The mother of book-lover books is, in my opinion, Anne Fadiman’s essay collection Ex Libris. Fadiman also edited an essay collection called Rereadings, in which writers re-read a book that they had read as a youth. [Here’s a funny story about ReWatching movies Too Much, from The Moviegoer’s Companion.] I really enjoyed it. Nick Hornby’s The Polysyllabic Spree is a collection of essays about what he’s been reading, and it’s a blast, written with Hornby’s characteristic wit. I’m most of the way through it, reading it aloud with my wife, and he has two more volumes of the same: Housekeeping vs the Dirt and Shakespeare Wrote for Money.
I read Nelson’s So Many Books, So Little Time a few years ago and didn’t love it. Ex Libris Lite, as a friend said. Stick with Fadiman. or Fadiman. or Hornby.
What am I missing that you recommend?
I recently read this fascinating book. It’s an innovative mix of wordless pictures interspersed with pages of text. It’s a quick read, and I loved it!
delightful, exciting mix of mystery, adventure, books and film
This book is geared toward young adults, but don’t let that stop you. Selznick offers an exciting story in a novel format. The book is neither traditional novel nor graphic novel: Selznick mixes pages of text with pages of wordless illustrations which flesh out characters and advance the plot.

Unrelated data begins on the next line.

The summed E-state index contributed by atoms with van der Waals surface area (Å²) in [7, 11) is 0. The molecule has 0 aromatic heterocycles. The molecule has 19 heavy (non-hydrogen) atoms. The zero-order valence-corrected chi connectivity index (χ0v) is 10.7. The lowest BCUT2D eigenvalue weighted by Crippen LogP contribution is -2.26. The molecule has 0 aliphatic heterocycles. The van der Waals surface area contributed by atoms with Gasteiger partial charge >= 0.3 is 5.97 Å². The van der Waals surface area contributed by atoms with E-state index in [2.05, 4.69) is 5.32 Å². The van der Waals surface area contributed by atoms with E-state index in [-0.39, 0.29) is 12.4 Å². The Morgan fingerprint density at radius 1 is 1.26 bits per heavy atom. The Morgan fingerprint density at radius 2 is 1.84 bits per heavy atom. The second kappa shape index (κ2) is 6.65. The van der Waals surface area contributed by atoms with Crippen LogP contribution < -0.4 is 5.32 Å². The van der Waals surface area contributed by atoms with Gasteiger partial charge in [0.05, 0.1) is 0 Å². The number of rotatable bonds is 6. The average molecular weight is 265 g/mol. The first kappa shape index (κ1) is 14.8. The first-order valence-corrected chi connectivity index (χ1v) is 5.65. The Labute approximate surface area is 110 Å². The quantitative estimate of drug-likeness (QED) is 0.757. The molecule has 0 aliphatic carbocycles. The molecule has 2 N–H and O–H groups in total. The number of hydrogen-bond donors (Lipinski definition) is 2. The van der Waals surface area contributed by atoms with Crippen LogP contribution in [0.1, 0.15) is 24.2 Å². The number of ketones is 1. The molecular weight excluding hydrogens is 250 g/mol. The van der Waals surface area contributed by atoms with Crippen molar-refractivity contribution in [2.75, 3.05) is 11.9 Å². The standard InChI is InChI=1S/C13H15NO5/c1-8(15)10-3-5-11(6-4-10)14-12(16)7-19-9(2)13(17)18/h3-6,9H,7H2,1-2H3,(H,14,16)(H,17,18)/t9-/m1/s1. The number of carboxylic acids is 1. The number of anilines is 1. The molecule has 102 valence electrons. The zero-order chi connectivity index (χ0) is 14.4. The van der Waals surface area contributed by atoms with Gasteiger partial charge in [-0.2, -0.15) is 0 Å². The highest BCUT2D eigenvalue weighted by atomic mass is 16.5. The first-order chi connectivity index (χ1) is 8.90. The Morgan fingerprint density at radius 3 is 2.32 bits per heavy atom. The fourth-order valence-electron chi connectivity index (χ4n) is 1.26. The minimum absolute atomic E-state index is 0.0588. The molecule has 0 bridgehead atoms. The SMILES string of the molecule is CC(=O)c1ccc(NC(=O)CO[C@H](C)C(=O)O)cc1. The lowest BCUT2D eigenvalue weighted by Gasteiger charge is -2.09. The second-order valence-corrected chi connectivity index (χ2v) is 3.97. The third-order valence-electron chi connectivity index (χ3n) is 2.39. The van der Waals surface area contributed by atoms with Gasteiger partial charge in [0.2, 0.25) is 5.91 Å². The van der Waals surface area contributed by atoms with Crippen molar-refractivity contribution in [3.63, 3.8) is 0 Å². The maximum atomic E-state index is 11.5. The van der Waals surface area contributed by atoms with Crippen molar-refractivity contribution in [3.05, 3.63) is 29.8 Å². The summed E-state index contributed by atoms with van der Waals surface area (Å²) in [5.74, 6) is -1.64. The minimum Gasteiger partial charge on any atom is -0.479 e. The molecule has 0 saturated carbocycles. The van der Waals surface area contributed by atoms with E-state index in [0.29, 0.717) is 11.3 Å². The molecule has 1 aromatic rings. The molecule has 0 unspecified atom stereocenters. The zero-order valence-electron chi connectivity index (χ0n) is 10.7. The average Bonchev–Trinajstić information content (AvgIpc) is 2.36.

Hugo Cabret is an orphan who lived in the train station, where his uncle keeps the clocks running. But his uncle has disappeared, so Hugo keeps the clocks going while trying to fix a mysterious automaton his father left behind. Add in a toy peddler, an audacious young girl, a bookseller, and an adolescent cinephile, and you have a recipe for success! (And we learn something about early cinema to boot.)
Although the book is 550 pages, it took about two hours to read (due to all the picture pages): It was the most pleasurable and easy two hours I’ve spent in a long time!
A friend asked me for recommendations of books she could read to learn about Africa but not to feel like she’s learning (i.e., not hard reading). So last night I looked over every book I’ve read either taking place in Africa or written by an African or dealing with Africa over the last five years. (Here is the complete list, with a capsule review and a rating.)
Here are a few of my favorites among those that are not slow-reading non-fiction (i.e., they’re either fiction or they’re easy – not necessarily light – reading non-fiction):
- Half of a Yellow Sun, Adichie [novel about the Biafran War, Nigeria’s civil war in the 1960s] (my review)
- What Is the What, Eggers [novelization of the story of a Sudanese refugee, one of the “lost boys of Sudan”] (my review)
- Long Walk to Freedom: The Autobiography of Nelson Mandela (my review)
- We Wish To Inform You That Tomorrow We Will Be Killed With Our Families, Gourevitch [account of the Rwandan genocide]
- Don’t Let’s Go To the Dogs Tonight: An African Childhood, Fuller [memoir of growing up in Rhodesia as it became Zimbabwe]
- King Leopold’s Ghost, Hochschild [historical account of King Leopold obtaining the Congo as his personal colony and of the fight for human rights there. this one is a little bit slower reading than the novels, but for history it’s not bad]
- A Man of the People: A Novel of Political Unrest in a New Nation, Achebe [my favorite Achebe book; read it over a weekend!]
If you look at the list, you might notice that Iweala’s Beasts of No Nation (my review) – a novel about child soldiers in West Africa – is also highly rated. This book really moved me as I read it, but a friend who does lots of research with issues faced by child soldiers soured me on it a bit.